Returning female GIs report rapes, poor care
The State (South Carolina)
25 January 2004

Female troops serving in the Iraq war are reporting an insidious enemy in their own camps: fellow American soldiers who sexually assault them.

At least 37 female service members have sought sexual-trauma counseling and other assistance from civilian rape-crisis organizations after returning from war duty in Iraq, Kuwait and other overseas stations, The Denver Post has learned. 

The women, ranging from enlisted soldiers to officers, have reported poor medical treatment, lack of counseling and incomplete criminal investigations by military officials. Some say they were threatened with punishment after reporting assaults. 

The Pentagon did not respond to repeated requests for information about the number of sexual assault reports during the conflict. Defense officials would say only that they will not tolerate sexual assault in their ranks. 

Members of Congress said they are alarmed by the assault reports, confirming that they have learned of incidents as well. 

Colorado Sen. Wayne Allard, a key figure in the investigation of the Air Force Academy rape scandal, said he intends to raise the issue with colleagues on the Senate Armed Services Committee. And two Pennsylvania congressmen -- Rep. Joseph Pitts and Sen. Arlen Specter -- intervened last month on one rape victim's behalf to bring her home. 

"Congressman Pitts is extremely concerned," spokesman Derek Karchner said. "We have heard that there were cases that hadn't been reported or were not being investigated." 

Women have served greater combat support roles in the Iraq and Afghanistan conflicts than ever before, flying fighter jets, serving on patrols and analyzing intelligence data. According to a Department of Defense estimate, women represent 10.4 percent of the total forces who were "in theater" between October 2002 and November 2003. A total of 59,742 women have been or are currently serving in Iraq and Afghanistan. 

As women have returned from duty overseas in recent months, they have sought help from civilian trauma centers and advocates. 

"We have significant concerns about the military's response to sexual assault in the combat zone," said Christine Hansen, executive director of the Connecticut-based Miles Foundation, which has assisted 31 women. 

"We have concerns that victims are not getting forensic exams. Evidence is not being collected in some cases, and they are not getting medical care and other services." 

To protect the soldiers' privacy, the foundation and other victim advocacy organizations contacted by The Post declined to release details of individual cases -- such as locations of the attacks or a breakdown of which military branch was involved -- and revealed only general trends.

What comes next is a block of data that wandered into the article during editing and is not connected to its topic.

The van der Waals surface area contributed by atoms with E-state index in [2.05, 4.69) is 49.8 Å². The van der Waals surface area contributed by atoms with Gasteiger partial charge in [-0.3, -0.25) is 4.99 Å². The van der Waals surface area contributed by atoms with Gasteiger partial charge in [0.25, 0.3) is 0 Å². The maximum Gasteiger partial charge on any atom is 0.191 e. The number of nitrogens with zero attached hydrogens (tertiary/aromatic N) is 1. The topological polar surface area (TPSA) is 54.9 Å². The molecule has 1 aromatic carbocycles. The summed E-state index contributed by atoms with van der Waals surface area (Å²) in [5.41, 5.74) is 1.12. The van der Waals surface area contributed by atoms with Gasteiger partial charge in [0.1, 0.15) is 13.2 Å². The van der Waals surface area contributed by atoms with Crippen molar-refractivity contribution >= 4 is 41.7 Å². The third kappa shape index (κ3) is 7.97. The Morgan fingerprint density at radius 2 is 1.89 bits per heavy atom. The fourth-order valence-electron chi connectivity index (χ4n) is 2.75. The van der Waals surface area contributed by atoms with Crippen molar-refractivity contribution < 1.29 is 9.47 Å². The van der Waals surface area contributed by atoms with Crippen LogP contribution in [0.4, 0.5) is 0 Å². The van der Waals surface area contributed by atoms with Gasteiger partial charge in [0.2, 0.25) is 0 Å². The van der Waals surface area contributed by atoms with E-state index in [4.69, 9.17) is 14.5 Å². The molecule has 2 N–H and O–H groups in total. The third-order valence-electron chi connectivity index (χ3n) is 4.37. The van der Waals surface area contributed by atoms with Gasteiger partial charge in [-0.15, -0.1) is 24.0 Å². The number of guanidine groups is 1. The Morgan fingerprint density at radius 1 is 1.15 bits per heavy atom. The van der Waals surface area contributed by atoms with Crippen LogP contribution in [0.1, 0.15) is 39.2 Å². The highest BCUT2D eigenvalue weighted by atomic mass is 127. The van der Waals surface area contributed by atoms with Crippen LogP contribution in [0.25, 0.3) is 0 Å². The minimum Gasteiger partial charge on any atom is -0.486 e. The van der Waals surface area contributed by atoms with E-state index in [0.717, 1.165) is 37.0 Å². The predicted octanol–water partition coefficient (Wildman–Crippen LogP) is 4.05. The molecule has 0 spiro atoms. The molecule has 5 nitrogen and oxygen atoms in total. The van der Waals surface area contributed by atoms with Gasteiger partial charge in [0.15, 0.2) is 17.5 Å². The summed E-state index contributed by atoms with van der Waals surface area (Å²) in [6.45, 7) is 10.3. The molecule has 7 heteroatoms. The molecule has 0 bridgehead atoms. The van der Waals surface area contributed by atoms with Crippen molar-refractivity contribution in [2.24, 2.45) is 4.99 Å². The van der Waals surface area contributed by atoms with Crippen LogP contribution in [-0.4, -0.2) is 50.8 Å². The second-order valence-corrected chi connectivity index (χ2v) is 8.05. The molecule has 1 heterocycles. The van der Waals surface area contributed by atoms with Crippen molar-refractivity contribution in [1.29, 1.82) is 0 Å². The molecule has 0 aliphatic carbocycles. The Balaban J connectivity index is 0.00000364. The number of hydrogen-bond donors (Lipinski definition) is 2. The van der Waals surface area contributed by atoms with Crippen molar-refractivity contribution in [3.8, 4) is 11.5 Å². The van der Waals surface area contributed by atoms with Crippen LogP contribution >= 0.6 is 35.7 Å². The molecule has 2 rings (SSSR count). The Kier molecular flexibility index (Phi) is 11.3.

Many of the victims are women of high rank. Several are officers. Most were stationed in Kuwait, a common launching point for troops occupying Iraq. 

Among the most disturbing trends, say the victim advocates, is a disregard for the women's safety and medical treatment following an assault. Women are being left in the same units as their accused attackers and are not receiving counseling, they say. 

"If you don't even get the victim to a level of medical accessibility, how do you get to anything else, such as evidence collection through forensic exams?" Hansen said. "There appears to be a shortage of criminal justice personnel to help them, too." 

The military environment magnifies intense stress for victims, Hansen said. 

"Just by virtue of the fact that they have to salute the individual who attacked them adds tremendous emotional trauma." 

It could take months or years before a more definitive picture of the prevalence of sexual assault during the war takes shape. The Defense Department has not disclosed such statistics in the past. 

But some surveys have shown high rates of sexual abuse and harassment among servicewomen in past military conflicts. 

--Nearly 30 percent of 202 female Vietnam veterans surveyed in 1990 said they experienced a sexual encounter "accompanied by force or threat of force," according to the Congressional Record. 

--A study of troops in the 1991 Persian Gulf War by Department of Veterans Affairs researchers found that 7 percent of surveyed women reported sexual assaults, while 33 percent reported sexual harassment. 

Susan Avila-Smith, a Washington state-based civilian advocate, assisted Danielle, the rape victim who received congressional help to return home. A military intelligence officer who asked that her full name not be used, Danielle said she was assaulted Nov. 28 while in Kuwait. 

She was stationed with her Fort Lewis, Wash., unit at Camp Udairi, 15 miles from the Iraqi border, for training before deployment to Iraq. She had finished guard duty at 2:30 a.m. and was stepping into the latrine on the edge of camp when she was hit on the back of the head and knocked unconscious, she said. 

She recalled waking to a man raping her. She said the man cut her with a knife and hit her with an object between the eyes, again knocking her unconscious. 

When she awoke, the man, who remains unidentified, had left. Danielle said she ran into camp, and a fellow soldier alerted her commanders. 

She was driven to an aid station, where a rape examination was performed. She received no other treatment for the injuries to her head, back and knees, she says. She was interviewed for about three hours, she said. 

After a few days, she said an investigator scheduled a polygraph exam for her but never followed through. 

"I was hysterical," she recalled. "There I am, all bruised up and beaten, and somebody in my chain of command wanted me to take a test." 

A Fort Lewis spokesman, Jeff Young, said her case is being investigated and that she has received proper health care.

refusing to kill